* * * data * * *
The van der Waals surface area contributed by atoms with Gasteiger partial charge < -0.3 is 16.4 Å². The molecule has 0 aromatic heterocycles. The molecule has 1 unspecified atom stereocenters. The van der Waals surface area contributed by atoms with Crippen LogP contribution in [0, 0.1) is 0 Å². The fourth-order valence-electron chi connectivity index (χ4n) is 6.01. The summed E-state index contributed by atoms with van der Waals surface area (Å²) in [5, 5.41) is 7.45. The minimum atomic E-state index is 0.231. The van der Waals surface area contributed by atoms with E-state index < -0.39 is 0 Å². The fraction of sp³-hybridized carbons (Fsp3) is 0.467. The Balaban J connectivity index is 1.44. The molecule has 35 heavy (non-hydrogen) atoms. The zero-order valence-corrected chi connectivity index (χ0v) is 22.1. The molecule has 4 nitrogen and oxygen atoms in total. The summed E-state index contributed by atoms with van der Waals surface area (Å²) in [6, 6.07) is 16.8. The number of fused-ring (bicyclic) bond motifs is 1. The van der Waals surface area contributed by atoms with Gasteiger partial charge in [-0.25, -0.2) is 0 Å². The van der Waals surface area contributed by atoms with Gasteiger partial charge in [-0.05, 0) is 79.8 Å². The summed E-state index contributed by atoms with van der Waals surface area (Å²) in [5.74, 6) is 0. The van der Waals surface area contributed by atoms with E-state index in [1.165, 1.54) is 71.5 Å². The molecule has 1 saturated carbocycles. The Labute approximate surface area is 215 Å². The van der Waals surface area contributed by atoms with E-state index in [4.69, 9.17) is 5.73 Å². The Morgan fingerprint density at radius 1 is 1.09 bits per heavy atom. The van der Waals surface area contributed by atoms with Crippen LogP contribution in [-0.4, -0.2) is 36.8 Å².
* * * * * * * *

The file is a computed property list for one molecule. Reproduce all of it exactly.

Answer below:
The van der Waals surface area contributed by atoms with Gasteiger partial charge < -0.3 is 16.4 Å². The molecule has 0 aromatic heterocycles. The molecule has 1 unspecified atom stereocenters. The van der Waals surface area contributed by atoms with Crippen LogP contribution in [0, 0.1) is 0 Å². The fourth-order valence-electron chi connectivity index (χ4n) is 6.01. The summed E-state index contributed by atoms with van der Waals surface area (Å²) in [5, 5.41) is 7.45. The minimum atomic E-state index is 0.231. The van der Waals surface area contributed by atoms with E-state index < -0.39 is 0 Å². The fraction of sp³-hybridized carbons (Fsp3) is 0.467. The Balaban J connectivity index is 1.44. The molecule has 35 heavy (non-hydrogen) atoms. The zero-order valence-corrected chi connectivity index (χ0v) is 22.1. The molecule has 4 nitrogen and oxygen atoms in total. The summed E-state index contributed by atoms with van der Waals surface area (Å²) in [6, 6.07) is 16.8. The number of fused-ring (bicyclic) bond motifs is 1. The van der Waals surface area contributed by atoms with Gasteiger partial charge in [-0.25, -0.2) is 0 Å². The van der Waals surface area contributed by atoms with Gasteiger partial charge in [-0.05, 0) is 79.8 Å². The summed E-state index contributed by atoms with van der Waals surface area (Å²) in [5.74, 6) is 0. The van der Waals surface area contributed by atoms with E-state index in [1.165, 1.54) is 71.5 Å². The molecule has 1 saturated carbocycles. The Labute approximate surface area is 215 Å². The van der Waals surface area contributed by atoms with E-state index in [4.69, 9.17) is 5.73 Å². The Morgan fingerprint density at radius 1 is 1.09 bits per heavy atom. The van der Waals surface area contributed by atoms with Crippen LogP contribution in [-0.4, -0.2) is 36.8 Å².